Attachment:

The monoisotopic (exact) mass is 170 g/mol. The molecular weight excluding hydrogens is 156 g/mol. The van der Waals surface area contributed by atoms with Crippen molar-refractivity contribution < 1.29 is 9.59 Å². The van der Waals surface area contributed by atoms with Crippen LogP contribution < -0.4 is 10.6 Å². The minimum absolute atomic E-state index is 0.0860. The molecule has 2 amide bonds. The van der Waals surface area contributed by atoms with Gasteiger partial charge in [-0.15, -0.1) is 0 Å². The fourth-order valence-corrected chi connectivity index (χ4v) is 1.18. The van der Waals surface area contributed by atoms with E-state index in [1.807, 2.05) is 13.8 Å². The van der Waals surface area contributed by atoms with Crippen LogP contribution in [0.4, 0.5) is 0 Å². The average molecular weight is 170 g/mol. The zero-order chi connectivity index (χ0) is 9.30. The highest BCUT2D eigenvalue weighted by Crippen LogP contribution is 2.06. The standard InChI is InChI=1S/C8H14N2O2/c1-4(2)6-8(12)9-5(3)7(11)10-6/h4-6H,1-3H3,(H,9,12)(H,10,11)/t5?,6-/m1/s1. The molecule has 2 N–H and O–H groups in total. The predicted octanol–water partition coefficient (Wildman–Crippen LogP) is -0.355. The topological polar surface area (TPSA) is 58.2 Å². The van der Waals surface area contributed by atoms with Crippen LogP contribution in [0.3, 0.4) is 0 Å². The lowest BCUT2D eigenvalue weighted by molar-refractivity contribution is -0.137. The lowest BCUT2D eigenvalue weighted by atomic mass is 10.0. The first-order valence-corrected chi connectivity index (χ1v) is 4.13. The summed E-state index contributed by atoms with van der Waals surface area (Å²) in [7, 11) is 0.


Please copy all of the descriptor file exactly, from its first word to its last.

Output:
The monoisotopic (exact) mass is 170 g/mol. The molecular weight excluding hydrogens is 156 g/mol. The van der Waals surface area contributed by atoms with Crippen molar-refractivity contribution < 1.29 is 9.59 Å². The van der Waals surface area contributed by atoms with Crippen LogP contribution < -0.4 is 10.6 Å². The minimum absolute atomic E-state index is 0.0860. The molecule has 2 amide bonds. The van der Waals surface area contributed by atoms with Gasteiger partial charge in [-0.15, -0.1) is 0 Å². The fourth-order valence-corrected chi connectivity index (χ4v) is 1.18. The van der Waals surface area contributed by atoms with E-state index in [1.807, 2.05) is 13.8 Å². The van der Waals surface area contributed by atoms with Crippen LogP contribution in [0.4, 0.5) is 0 Å². The average molecular weight is 170 g/mol. The zero-order chi connectivity index (χ0) is 9.30. The highest BCUT2D eigenvalue weighted by Crippen LogP contribution is 2.06. The standard InChI is InChI=1S/C8H14N2O2/c1-4(2)6-8(12)9-5(3)7(11)10-6/h4-6H,1-3H3,(H,9,12)(H,10,11)/t5?,6-/m1/s1. The molecule has 2 N–H and O–H groups in total. The predicted octanol–water partition coefficient (Wildman–Crippen LogP) is -0.355. The topological polar surface area (TPSA) is 58.2 Å². The van der Waals surface area contributed by atoms with Crippen LogP contribution in [0.3, 0.4) is 0 Å². The lowest BCUT2D eigenvalue weighted by molar-refractivity contribution is -0.137. The lowest BCUT2D eigenvalue weighted by atomic mass is 10.0. The first-order valence-corrected chi connectivity index (χ1v) is 4.13. The summed E-state index contributed by atoms with van der Waals surface area (Å²) in [7, 11) is 0.